Robbie Couch | April 8, 2015
A group of activist organizations are optimistic about ending homelessness in New York City in the next five years, but they’ll need policymakers on board in order to make their dream a reality.
“Homes for Every New Yorker” — a group of 13 advocacy organizations — released a report on Tuesday outlining how city and state leaders can craft solutions that ensure no New Yorker lives without stable shelter. The report points to nine strategies that advocates say — if put into action under Gov. Andrew Cuomo and Mayor Bill de Blasio in unison — could end homelessness in New York City by 2020.
The strategies address the issue from a variety of different angles — from setting aside 10 percent of all new city-assisted housing for homeless individuals and raising the minimum wage to $15 an hour, to expanding rental assistance to every low-income New Yorker living with HIV and investing in cost-saving programs that combat homelessness.
Jennifer Flynn, executive director of VOCAL-NY — one group behind the report — believes the recommendations can make a true difference if taken seriously by those in charge.
“The point is to get a real, deep commitment to ending homelessness,” she said, according to New York Daily News. “It’s not an entrenched problem. We think there’s people in [the mayor’s] administration that recognize this.”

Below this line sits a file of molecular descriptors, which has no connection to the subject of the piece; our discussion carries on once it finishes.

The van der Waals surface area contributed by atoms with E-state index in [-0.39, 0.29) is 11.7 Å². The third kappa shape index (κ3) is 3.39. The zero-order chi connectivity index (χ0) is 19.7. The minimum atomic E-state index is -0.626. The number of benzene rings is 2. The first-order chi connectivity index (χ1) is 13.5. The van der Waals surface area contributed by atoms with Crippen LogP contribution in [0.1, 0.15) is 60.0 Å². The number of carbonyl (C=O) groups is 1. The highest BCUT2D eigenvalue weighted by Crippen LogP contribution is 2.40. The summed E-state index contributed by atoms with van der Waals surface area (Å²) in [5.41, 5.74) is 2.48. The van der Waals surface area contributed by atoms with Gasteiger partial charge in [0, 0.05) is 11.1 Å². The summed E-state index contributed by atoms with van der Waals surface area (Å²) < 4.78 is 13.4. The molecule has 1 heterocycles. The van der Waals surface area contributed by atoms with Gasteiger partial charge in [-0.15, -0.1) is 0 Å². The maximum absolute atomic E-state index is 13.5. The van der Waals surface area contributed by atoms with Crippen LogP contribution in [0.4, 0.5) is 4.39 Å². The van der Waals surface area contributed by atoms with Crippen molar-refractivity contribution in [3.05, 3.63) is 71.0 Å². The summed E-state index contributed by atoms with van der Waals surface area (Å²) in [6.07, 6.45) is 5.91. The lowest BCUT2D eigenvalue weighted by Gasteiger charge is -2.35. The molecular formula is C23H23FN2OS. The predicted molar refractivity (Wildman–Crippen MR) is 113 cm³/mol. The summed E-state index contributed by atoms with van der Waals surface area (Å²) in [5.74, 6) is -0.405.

Many of the report’s solutions focused on making housing in New York City more affordable — a crisis that has reached unprecedented levels in recent years, USA Today reported.
In a new plan by the mayor addressing housing affordability, de Blasio noted that more than half of rental households were “rent-burdened” in 2012, delving out more than 30 percent of their incomes on housing. The mayor also pointed out that rents rose by 11 percent between 2005 and 2012, even though incomes stagnated.
Less affordable housing has contributed to the historic rise in homelessness in New York City, according to the report by “Homes for Every New Yorker.” Roughly 60,000 homeless New Yorkers — an all-time high — sleep in shelters, including 25,000 children.
Putting an end to homelessness in America’s most populous city won’t be easy, but it’s doable, according to City Councilman Stephen Levin.
“It would take a lot of resources,” the democrat from Brooklyn told NY Daily News. “But this is solvable.”